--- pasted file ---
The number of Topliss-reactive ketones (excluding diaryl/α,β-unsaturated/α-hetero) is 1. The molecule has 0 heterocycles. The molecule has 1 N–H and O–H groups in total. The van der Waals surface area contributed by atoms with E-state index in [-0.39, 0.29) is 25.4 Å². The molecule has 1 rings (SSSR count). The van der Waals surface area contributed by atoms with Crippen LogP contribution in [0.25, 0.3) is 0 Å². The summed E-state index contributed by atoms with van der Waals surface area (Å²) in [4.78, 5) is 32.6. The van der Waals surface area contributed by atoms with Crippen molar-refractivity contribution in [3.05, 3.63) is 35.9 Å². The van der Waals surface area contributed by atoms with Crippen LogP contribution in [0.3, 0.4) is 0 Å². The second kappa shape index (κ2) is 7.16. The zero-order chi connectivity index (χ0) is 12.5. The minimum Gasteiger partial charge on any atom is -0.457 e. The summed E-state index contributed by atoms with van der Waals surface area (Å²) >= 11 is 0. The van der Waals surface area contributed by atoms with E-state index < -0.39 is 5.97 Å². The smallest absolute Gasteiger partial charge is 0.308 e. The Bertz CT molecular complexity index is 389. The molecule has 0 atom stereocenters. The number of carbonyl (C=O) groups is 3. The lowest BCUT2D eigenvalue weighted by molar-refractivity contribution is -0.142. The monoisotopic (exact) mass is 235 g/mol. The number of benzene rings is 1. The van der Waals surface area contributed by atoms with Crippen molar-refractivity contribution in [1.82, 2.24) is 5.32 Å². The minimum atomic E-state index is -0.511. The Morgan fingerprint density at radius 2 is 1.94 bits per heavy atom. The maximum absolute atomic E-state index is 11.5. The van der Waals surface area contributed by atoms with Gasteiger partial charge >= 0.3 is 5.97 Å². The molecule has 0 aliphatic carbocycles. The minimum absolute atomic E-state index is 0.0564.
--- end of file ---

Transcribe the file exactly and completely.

The number of Topliss-reactive ketones (excluding diaryl/α,β-unsaturated/α-hetero) is 1. The molecule has 0 heterocycles. The molecule has 1 N–H and O–H groups in total. The van der Waals surface area contributed by atoms with E-state index in [-0.39, 0.29) is 25.4 Å². The molecule has 1 rings (SSSR count). The van der Waals surface area contributed by atoms with Crippen LogP contribution in [0.25, 0.3) is 0 Å². The summed E-state index contributed by atoms with van der Waals surface area (Å²) in [4.78, 5) is 32.6. The van der Waals surface area contributed by atoms with Crippen molar-refractivity contribution in [3.05, 3.63) is 35.9 Å². The van der Waals surface area contributed by atoms with Crippen LogP contribution in [0.3, 0.4) is 0 Å². The second kappa shape index (κ2) is 7.16. The zero-order chi connectivity index (χ0) is 12.5. The minimum Gasteiger partial charge on any atom is -0.457 e. The summed E-state index contributed by atoms with van der Waals surface area (Å²) >= 11 is 0. The van der Waals surface area contributed by atoms with E-state index < -0.39 is 5.97 Å². The smallest absolute Gasteiger partial charge is 0.308 e. The Bertz CT molecular complexity index is 389. The molecule has 0 atom stereocenters. The number of carbonyl (C=O) groups is 3. The lowest BCUT2D eigenvalue weighted by molar-refractivity contribution is -0.142. The monoisotopic (exact) mass is 235 g/mol. The number of benzene rings is 1. The van der Waals surface area contributed by atoms with Crippen molar-refractivity contribution in [1.82, 2.24) is 5.32 Å². The minimum atomic E-state index is -0.511. The Morgan fingerprint density at radius 2 is 1.94 bits per heavy atom. The maximum absolute atomic E-state index is 11.5. The van der Waals surface area contributed by atoms with Gasteiger partial charge >= 0.3 is 5.97 Å². The molecule has 0 aliphatic carbocycles. The minimum absolute atomic E-state index is 0.0564.